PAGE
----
Khama family embroiled in land feud with Shakawe Landboard

  • Khama family claims to have bought the plot from an American
  • Landboard says the American family returned plot to State
  • Tshekedi says they have been duped
  • Tshekedi uses ministerial jet for personal errands


The Khama family is embroiled in a land dispute with the Shakawe Sub Landboard following Tshekedi Khama’s claims that his family had bought a plot in prime land behind Shakawe Brigades near the Shakawe River, while the Landboard insists the plot belongs to the State.
Information gathered by this publication reveals that almost twenty (20) years ago, an American citizen who was a missionary in Botswana and only known to this publication as Mr Vessel, handed back ownership to the Landboard of all the four residential plots he had acquired in Shakawe before relocating back to the US with his family. In a strange twist of timelines, and as recently as two years ago, Tshekedi Khama, representing the Khama family, approached the Shakawe Sub Landboard asking them to register one of the plots in his name as he claimed that they had bought the plot from the Vessel family.
Tshekedi flew the official ministerial jet to Shakawe last week Wednesday, to handle this personal matter, where he held a meeting with the Landboard officials and Board members who had rejected his transfer of ownership application on the basis there were no records that confirmed his version regarding the claimed ownership of the plot. The Landboard is said to have enquired from Tshekedi why it took him more than two decades to advance his claims to which he allegedly said he had been trying to solicit the help of former Lands Ministers Lebonaamang Mokalake and later Prince Maele.
While the Sub Landboard chairman is said to have wanted to accede to Tshekedi’s demands during the meeting in Shakawe, he was apparently overruled by a majority of other Board members who were unwilling to succumb to Tshekedi’s request to be issued with the plot certificate in his name. Tshekedi lost the battle when Landboard officials produced documents that indicated that indeed the Vessel family had waived their rights of ownership to the disputed land and had ceded it back to the Landboard to revert to tribal land. The chairman is said to have advised Tshekedi to appeal the matter for further redress.
Speaking to the Botswana Gazette on Saturday, Tshekedi confirmed his meeting with the Shakawe Landboard officials and insisted that his family had bought the plot from the Vessel family. He said he had proof of payment but absolved the Landboard of any mischief while apportioning blame on the Vessel family which he accused of duping them. ‘‘We only noticed that the plot had not been registered in our name when we wanted to comply with the Land Administration Procedures Capacity and Systems (LAPCAS) that was introduced by the ministry’’, Tshekedi explained.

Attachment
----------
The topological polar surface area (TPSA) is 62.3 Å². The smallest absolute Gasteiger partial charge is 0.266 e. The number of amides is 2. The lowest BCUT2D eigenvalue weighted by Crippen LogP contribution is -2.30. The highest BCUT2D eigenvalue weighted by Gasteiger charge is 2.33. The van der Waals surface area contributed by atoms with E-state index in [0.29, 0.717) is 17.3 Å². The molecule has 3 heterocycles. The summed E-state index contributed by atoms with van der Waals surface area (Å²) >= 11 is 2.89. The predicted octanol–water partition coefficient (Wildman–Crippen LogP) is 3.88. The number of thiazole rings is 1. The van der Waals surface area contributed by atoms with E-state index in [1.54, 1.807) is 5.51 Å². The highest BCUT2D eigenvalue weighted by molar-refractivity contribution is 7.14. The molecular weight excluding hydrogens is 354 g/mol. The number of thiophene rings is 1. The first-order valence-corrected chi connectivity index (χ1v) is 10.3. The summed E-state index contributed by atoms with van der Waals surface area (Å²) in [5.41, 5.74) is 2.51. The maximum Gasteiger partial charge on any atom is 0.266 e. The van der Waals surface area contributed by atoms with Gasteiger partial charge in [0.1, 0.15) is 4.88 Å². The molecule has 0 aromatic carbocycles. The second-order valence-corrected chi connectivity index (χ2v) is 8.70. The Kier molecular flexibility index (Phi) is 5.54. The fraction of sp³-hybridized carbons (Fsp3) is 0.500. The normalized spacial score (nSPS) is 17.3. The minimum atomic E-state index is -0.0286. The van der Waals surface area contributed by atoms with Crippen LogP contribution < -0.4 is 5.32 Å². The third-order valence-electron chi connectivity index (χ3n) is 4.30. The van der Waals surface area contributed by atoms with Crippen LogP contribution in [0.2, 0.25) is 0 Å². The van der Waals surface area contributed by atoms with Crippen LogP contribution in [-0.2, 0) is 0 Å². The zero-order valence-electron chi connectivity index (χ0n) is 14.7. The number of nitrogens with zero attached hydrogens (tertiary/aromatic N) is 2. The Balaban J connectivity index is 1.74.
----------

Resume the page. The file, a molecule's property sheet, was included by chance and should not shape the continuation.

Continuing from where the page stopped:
He said the family has always regarded the plot as theirs, even when their mother (Ruth Seretse) was still alive because they wanted to use it for the Lady Khama Charitable Trust. The younger brother to former president Ian Khama said the reason they wanted the plot was because of the hassle they encounter every time they have to transport donation materials through boats to their other plot in an island at Samochima, near Shakawe.
Asked why he was not suing the Vessel family, Tshekedi said he was not sure if Mr Vessel is still alive because they have been only communicating with his wife and that he was hopeful the Landboard would nevertheless still allow for the plot to be registered in their name. He confirmed that the Landboard chairman has advised him to appeal the matter and that he was hopeful of a positive outcome.
Chairman of the Shakawe sub Landboard Beerane confirmed the meeting with Khama but referred this publication to the Tawana Land Board Secretary Gabofhete Sphonono Raditladi who in turn said as the main LandBoard they will only know about the case should Khama choose to make an appeal. ‘‘The powers have been delegated to the sub Landboards when it comes to plot allocations and here we can only deal with the issue if it reaches appeal stage’’, Ratladi said in a telephone interview on Monday.